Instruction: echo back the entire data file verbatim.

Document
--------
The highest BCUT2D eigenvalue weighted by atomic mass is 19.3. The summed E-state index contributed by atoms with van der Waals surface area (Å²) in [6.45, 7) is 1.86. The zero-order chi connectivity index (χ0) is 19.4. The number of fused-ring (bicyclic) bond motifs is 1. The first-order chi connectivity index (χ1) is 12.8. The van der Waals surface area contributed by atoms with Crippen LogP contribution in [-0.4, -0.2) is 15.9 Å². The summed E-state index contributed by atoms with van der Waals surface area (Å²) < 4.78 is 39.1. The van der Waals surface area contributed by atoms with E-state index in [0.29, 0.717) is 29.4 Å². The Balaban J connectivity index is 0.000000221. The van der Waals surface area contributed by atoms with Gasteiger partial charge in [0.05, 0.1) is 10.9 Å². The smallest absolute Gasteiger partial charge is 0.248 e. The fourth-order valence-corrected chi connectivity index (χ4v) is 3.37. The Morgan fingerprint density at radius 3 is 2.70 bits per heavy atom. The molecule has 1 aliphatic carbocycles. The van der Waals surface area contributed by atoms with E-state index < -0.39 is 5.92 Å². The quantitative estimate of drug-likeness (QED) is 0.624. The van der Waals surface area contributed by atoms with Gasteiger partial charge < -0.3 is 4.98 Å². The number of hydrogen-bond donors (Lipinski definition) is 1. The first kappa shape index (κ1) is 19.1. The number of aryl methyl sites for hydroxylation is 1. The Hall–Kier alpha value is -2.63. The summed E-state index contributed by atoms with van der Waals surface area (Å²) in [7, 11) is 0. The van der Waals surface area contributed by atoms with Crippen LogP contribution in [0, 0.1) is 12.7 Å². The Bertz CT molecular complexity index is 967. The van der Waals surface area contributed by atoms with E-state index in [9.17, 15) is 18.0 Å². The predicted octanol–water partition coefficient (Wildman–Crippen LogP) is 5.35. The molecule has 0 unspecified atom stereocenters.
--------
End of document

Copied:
The highest BCUT2D eigenvalue weighted by atomic mass is 19.3. The summed E-state index contributed by atoms with van der Waals surface area (Å²) in [6.45, 7) is 1.86. The zero-order chi connectivity index (χ0) is 19.4. The number of fused-ring (bicyclic) bond motifs is 1. The first-order chi connectivity index (χ1) is 12.8. The van der Waals surface area contributed by atoms with Crippen LogP contribution in [-0.4, -0.2) is 15.9 Å². The summed E-state index contributed by atoms with van der Waals surface area (Å²) < 4.78 is 39.1. The van der Waals surface area contributed by atoms with E-state index in [0.29, 0.717) is 29.4 Å². The Balaban J connectivity index is 0.000000221. The van der Waals surface area contributed by atoms with Gasteiger partial charge in [0.05, 0.1) is 10.9 Å². The smallest absolute Gasteiger partial charge is 0.248 e. The fourth-order valence-corrected chi connectivity index (χ4v) is 3.37. The Morgan fingerprint density at radius 3 is 2.70 bits per heavy atom. The molecule has 1 aliphatic carbocycles. The van der Waals surface area contributed by atoms with E-state index < -0.39 is 5.92 Å². The quantitative estimate of drug-likeness (QED) is 0.624. The van der Waals surface area contributed by atoms with Gasteiger partial charge < -0.3 is 4.98 Å². The number of hydrogen-bond donors (Lipinski definition) is 1. The first kappa shape index (κ1) is 19.1. The number of aryl methyl sites for hydroxylation is 1. The Hall–Kier alpha value is -2.63. The summed E-state index contributed by atoms with van der Waals surface area (Å²) in [7, 11) is 0. The van der Waals surface area contributed by atoms with Crippen LogP contribution in [0, 0.1) is 12.7 Å². The Bertz CT molecular complexity index is 967. The van der Waals surface area contributed by atoms with E-state index in [9.17, 15) is 18.0 Å². The predicted octanol–water partition coefficient (Wildman–Crippen LogP) is 5.35. The molecule has 0 unspecified atom stereocenters.